A mobile dental program is providing a convenient alternative for thousands of Rhode Island children who would otherwise be without much-needed dental care.
A 40-foot long, eight-foot-wide truck called the “Molar Express,” equipped with two mobile dental units, was donated by the New England chapter of the Ronald Mac- Donald House of Charities, which partners with local nonprofits and healthcare agencies by providing resources that can be directed to traditionally underprivileged communities.
Locally, the program is run in conjunction with the nonprofit East Bay Community Action Program. Two other nonprofit healthcare providers cover Woonsocket, West Warwick, parts of South County and the majority of Providence County.
The truck travels throughout the state on three-month, regional rotations. This month, the Molar Express will be in the parking lot of Linden Park in Middletown on Tuesday, Aug. 23 and 30, from 8 a.m. to 5 p.m. Anyone between the ages of 2 and 21 can make an appointment.
According to the Rhode Island Kids Count Factbook, the annual publication that collects data on Rhode Island children regarding health, housing and education, 62,000 children and young adults enrolled in subsidized dental programs like Rite Smiles or Medicaid fee-for-service received some form of dental care in 2021, representing half of the approximately 124,000 children enrolled.
However, whether because of ignorance of the subsidized offerings available, a lack of local providers who accept their insurance, or as a result of immigration status, it has been estimated that thousands of Rhode Island children forgo dental care. Statewide health surveys showed that in 2020, 398 children were treated in emergency rooms for dental-related conditions. Of these, 79 required hospitalization, with an oral health condition as the primary reason.
At the helm of the Molar Express is James “Jimmy” Houle, the program’s truck driver. The Molar Express tries to cover “everything over the bridge,” he said, making stops at convenient community locales, such as schools and daycare facilities. He said between 12 to 20 patients per day are treated during summer visits, and many more during the school year.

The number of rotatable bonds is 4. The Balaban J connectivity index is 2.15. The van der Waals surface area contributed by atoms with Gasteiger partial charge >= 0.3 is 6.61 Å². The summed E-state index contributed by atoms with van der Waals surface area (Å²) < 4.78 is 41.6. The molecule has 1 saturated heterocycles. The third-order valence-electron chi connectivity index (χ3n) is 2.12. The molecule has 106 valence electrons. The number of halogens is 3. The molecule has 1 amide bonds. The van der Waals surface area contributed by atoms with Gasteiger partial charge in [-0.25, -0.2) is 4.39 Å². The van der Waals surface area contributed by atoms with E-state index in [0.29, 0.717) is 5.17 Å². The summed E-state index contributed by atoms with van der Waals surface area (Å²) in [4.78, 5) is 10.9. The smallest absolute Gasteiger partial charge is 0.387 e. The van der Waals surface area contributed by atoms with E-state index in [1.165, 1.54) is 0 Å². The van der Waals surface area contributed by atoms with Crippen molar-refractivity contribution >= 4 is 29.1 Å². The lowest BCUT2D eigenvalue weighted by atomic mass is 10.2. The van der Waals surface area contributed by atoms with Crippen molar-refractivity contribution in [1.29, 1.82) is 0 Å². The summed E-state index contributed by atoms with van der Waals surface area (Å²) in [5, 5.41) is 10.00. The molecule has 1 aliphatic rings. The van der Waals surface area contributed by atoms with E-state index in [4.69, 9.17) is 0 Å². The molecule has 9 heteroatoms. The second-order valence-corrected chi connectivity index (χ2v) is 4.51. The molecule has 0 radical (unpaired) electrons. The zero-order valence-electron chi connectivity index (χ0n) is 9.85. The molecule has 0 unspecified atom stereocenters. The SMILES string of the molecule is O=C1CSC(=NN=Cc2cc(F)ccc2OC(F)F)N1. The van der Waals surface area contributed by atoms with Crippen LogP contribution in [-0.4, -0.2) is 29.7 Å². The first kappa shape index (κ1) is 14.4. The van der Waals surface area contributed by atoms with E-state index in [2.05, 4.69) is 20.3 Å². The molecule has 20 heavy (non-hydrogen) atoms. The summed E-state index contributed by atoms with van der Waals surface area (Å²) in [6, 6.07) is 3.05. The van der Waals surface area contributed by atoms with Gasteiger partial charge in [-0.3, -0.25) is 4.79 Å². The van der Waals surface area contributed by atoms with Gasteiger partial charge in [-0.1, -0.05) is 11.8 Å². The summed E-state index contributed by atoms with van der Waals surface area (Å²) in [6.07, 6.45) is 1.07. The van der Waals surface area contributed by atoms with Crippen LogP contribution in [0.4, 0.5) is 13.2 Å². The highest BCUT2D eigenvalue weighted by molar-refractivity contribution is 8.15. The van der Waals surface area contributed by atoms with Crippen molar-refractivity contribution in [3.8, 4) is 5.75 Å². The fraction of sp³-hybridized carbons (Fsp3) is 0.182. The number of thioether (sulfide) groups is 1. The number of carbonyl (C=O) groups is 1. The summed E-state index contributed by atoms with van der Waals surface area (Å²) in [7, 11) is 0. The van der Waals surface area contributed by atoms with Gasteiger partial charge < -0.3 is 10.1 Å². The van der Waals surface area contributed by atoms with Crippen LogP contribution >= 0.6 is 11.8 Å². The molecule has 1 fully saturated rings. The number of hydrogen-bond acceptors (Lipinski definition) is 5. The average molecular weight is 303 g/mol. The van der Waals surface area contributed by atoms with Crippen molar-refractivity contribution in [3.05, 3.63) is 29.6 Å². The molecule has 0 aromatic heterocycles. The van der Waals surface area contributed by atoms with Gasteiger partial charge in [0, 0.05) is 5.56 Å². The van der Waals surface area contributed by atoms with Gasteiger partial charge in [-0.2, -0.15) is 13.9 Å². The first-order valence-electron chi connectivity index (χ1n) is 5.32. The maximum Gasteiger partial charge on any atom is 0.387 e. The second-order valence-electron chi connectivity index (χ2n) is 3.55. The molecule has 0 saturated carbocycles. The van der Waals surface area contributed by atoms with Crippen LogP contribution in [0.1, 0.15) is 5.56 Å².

Houle has seen a patient spectrum that, while mostly on the younger side, can run the international gamut, given Aquidneck Island’s nature as a destination for traveling workers and students at places like the Naval base. “We get a lot of Navy kids from other countries,” he said.
On this day, dental assistant Tara Arpin was in between appointments. In the adjacent room, a pair of dental hygienists stood over a boy in need of fillings, while his mother sat nearby.
Arpin said the dozen or more young patients they see during the summer does not compare to what they encounter during the academic year when they visit schools, with staff members often working nonstop providing cleanings, cavity fillings and sealants.
“We are constantly going,” she said. “We often see kids who need a mouthful of work. Sometimes this is the only dental care a child will receive.”
The program is free to those who are uninsured. If a patient has Medicaid or a private insurance plan, they will recoup the costs when possible.
“It’s a big help to those who usually pay on a sliding scale, especially if they need a lot of work,” she said.
Arpin was asked if children are apprehensive about climbing aboard an office on wheels.
“Sometimes a patient will be absolutely petrified,” she said. “In some cases, we try and pair them up with someone they trust, like a friend or [someone] they are comfortable with. We do our best to ease them into the chair.”
There is also sometimes a language barrier. The mother visiting with her son on this particular day spoke limited English, but a dental assistant answered questions and eased her concerns. When necessary, staff will also use digital translation apps.
Arpin said children should visit a dentist “as soon as they have teeth.” She has treated infants as young as 16 months. And while a host of healthcare programs exist to bridge the gap between those up-to-date with dental work and those who have put it off, these initiatives could always be expanded, she said.
“We could always use more [staff and funding],” she said, adding that the Molar Express welcomed over 100 students from Pell Elementary School last year.
“We could stay just at Pell Elementary for half of the school year,” she said.
The mobile unit is equipped with most of what one would see in a brick-and-mortar dentist’s office. However, it does not provide oral surgery or sedation.
“Our goal is preventative,” Arpin said. “We always try and do as much as we can before we get to the point where we need to refer them to someone else.”